Vietnam's coffee industry will probably suffer more losses in the second quarter due to the COVID-19 pandemic, Phan Xuan Thang, Vice Chairman of the Vietnam Cocoa and Coffee Association, has said.
Vietnam exports 474,000 tonnes of coffee, earning 801 million USD in the first quarter of this year. (Photo: vietnambiz.vn)
The COVID-19 outbreak has forced many countries to announce social distancing or lockdowns, so a series of restaurants and coffee shops must close, leading to strong reduction in coffee demand.
At present, the restaurants and coffee shops are channels with the largest consumption of coffee.
Due to the lower demand, the coffee processors have mainly used their inventories, according to Thang. Therefore, local enterprises have signed few coffee export contracts. That has had a great impact on domestic coffee production and export activities in the second quarter.
The Vietnam National Coffee Corporation (Vinacafe), one of large coffee processors and exporters in Vietnam, has had a lot of difficulties in offering its products to partners. The global consumption of coffee is only about 20 per cent compared to the volume before the pandemic.
"The association has expected big sport and cultural events like the 2020 Summer Olympics to increase demand for beverages, especially coffee. However, those events have been postponed,” Thang said.
In addition, although the demand for consumer goods has increased due to the strong spread of COVID-19, coffee is not considered an essential product.
There would be strong fluctuations in coffee prices in the second quarter because of lower consumption in the context of the pandemic, he said.
The association said Vietnam’s coffee exports did not suffer impacts from the pandemic in the first quarter because the local coffee enterprises completed their export contracts signed last year, according to vietnambiz.vn.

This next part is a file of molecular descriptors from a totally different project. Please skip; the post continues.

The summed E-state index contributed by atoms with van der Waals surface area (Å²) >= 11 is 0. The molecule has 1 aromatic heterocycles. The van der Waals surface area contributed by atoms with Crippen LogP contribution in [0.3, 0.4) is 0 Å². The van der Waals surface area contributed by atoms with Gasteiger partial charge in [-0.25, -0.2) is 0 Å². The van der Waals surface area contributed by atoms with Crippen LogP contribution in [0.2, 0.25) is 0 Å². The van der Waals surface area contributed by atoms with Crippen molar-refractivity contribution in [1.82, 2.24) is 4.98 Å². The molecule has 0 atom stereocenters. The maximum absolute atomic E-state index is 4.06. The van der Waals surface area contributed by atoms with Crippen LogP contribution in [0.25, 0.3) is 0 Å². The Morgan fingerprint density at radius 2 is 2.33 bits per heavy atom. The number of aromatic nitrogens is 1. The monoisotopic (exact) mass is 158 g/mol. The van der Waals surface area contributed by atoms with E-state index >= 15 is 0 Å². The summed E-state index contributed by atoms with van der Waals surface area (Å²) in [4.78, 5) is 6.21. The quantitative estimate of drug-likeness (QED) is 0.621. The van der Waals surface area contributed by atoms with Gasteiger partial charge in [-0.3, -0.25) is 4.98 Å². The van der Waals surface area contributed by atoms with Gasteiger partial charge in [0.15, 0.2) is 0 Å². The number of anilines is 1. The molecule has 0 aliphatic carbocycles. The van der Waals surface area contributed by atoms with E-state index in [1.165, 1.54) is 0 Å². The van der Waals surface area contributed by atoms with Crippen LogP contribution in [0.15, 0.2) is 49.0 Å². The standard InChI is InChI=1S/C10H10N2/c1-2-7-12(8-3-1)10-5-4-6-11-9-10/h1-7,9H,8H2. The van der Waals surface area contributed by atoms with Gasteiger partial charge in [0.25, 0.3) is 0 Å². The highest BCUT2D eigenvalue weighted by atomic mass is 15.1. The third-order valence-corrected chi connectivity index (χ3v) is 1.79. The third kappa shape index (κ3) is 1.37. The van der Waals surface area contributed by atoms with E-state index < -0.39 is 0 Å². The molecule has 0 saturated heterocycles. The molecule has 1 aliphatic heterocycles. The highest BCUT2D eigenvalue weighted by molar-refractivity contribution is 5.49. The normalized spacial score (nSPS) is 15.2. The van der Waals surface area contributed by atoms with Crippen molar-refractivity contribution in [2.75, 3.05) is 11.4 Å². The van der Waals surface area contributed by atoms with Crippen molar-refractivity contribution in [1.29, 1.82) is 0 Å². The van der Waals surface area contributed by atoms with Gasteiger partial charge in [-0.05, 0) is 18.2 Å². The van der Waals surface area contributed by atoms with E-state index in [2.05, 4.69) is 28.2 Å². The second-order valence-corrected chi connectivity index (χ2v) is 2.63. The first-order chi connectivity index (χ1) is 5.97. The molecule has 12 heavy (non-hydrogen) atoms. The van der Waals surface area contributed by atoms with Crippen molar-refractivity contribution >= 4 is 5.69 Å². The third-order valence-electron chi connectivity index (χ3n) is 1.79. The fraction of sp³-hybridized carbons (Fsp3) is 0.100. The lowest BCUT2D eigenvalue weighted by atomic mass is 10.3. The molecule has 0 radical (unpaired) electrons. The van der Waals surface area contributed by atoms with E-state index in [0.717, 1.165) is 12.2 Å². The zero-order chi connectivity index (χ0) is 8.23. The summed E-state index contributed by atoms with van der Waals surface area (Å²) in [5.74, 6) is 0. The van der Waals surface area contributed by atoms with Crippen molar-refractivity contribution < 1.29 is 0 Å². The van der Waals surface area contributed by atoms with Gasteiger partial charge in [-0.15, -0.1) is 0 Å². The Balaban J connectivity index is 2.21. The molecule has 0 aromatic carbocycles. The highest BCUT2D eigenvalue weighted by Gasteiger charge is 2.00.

However, the export value in the quarter was not high because of a low export price, so most of the enterprises suffered losses to maintain their reputation with their partners, Thang said.
According to the Ministry of Agriculture and Rural Development, in the first quarter of this year, Vietnam exported 474,000 tonnes of coffee, earning 801 million USD. Those figures declined by 3 percent in volume and 5.6 percent in value year on year. Of which, the coffee exports in March reached 154,000 tonnes worth 261 million USD.
Especially, the ministry reported that the coffee export value to the UK in the first quarter decreased by half compared to the same period of last year to 13.5 million USD.
The Government should have support for the industry to solve difficulties due to the pandemic, Thang said.
He also hoped that the demand for coffee would increase next year because the global sport and cultural events would open again after the pandemic ends. That would be a big opportunity for the domestic coffee industry to resume exports in 2021.
Besides that, in the current situation of drought and lower prices, farmers in many countries had changed to grow other trees, leading to lower supply next year.
That will be one of the factors to increase the coffee price next year, according to the ministry./.
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